Extreme temperatures can cause the binding in the surface of the road to melt, making for a slippery surface.

WASHINGTON COUNTY DEPARTMENT OF LAND USE AND TRANSPORTATION - When temperatures rise above 95 degrees for multiple consecutive days, roads can begin to bleed.Drivers should be on the lookout for slippery conditions due to expected record-setting temperatures this week, according to a release from the Washington County Department of Land Use and Transportation.

The phenomenon is known as "pavement bleeding" and happens during prolonged periods of extreme heat, which can cause the binding in road surfaces to come unglued. Keith Lewis, the county's Land Use and Transportation operations superintendent, said pavement bleeding can begin to appear when temperatures rise above 95 degrees for several consecutive days.

"If we have three to four days of extreme heat, we start to watch for it," Lewis said.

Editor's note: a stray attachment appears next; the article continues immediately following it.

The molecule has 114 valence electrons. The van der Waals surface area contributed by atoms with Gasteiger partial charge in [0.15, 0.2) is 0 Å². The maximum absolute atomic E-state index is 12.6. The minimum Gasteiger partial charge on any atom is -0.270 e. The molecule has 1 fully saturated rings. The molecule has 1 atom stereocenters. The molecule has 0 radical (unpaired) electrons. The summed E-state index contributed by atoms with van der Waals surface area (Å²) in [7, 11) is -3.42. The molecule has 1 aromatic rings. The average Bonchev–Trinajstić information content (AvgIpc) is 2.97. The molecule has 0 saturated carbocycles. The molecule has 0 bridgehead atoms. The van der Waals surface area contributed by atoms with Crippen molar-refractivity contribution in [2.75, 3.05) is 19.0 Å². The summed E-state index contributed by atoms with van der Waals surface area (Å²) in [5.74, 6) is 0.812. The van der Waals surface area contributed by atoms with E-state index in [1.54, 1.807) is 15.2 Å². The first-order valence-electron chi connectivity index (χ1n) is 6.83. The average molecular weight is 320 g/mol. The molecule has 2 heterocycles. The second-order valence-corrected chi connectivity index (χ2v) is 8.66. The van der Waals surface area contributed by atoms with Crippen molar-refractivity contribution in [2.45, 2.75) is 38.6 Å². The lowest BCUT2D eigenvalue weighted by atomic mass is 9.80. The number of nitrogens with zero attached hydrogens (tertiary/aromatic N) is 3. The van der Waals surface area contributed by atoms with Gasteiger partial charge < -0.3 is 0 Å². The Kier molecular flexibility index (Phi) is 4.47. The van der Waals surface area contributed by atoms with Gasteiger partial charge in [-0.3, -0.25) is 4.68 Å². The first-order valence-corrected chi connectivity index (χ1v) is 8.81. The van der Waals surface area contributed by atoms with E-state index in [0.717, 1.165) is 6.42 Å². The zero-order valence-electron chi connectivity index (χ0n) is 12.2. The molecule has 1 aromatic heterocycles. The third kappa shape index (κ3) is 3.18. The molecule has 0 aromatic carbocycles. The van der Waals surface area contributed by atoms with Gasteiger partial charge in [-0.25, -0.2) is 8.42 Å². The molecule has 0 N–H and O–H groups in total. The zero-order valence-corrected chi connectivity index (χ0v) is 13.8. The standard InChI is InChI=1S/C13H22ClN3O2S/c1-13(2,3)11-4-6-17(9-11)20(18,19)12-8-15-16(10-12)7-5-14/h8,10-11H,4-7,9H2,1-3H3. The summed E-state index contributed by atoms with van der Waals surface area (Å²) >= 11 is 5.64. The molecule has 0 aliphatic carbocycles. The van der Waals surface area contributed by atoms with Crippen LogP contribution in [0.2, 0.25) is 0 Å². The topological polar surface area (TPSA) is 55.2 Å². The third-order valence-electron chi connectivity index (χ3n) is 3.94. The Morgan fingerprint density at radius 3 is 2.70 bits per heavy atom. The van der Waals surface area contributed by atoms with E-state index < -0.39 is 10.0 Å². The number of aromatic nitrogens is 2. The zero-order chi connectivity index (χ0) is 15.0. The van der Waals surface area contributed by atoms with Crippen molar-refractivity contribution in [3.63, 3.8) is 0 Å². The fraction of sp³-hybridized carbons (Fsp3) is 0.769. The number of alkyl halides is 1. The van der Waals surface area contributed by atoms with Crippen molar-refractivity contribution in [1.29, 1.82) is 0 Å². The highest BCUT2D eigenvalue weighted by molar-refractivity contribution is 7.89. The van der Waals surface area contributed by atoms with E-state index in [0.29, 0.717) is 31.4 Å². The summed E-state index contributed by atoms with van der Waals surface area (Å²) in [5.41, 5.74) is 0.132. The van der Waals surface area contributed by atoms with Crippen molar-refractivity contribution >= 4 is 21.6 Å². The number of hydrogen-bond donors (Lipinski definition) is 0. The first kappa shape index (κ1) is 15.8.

The amount of direct sunlight exposure, percentage of oil in the road surface, the type of traffic on the road and the amount of radiant heat the road surface holds after the sun goes down can all play a role in the likelihood of pavement bleeding, according to the release.

County road crews can combat slick conditions by applying sand.

To report hazardous road conditions during normal business hours (8 a.m.-5 p.m. Monday-Friday) call 503-846-ROAD (846-7623), e-mail or submit an online service request. Outside of normal business hours, call Washington County non-emergency at 503-629-0111.

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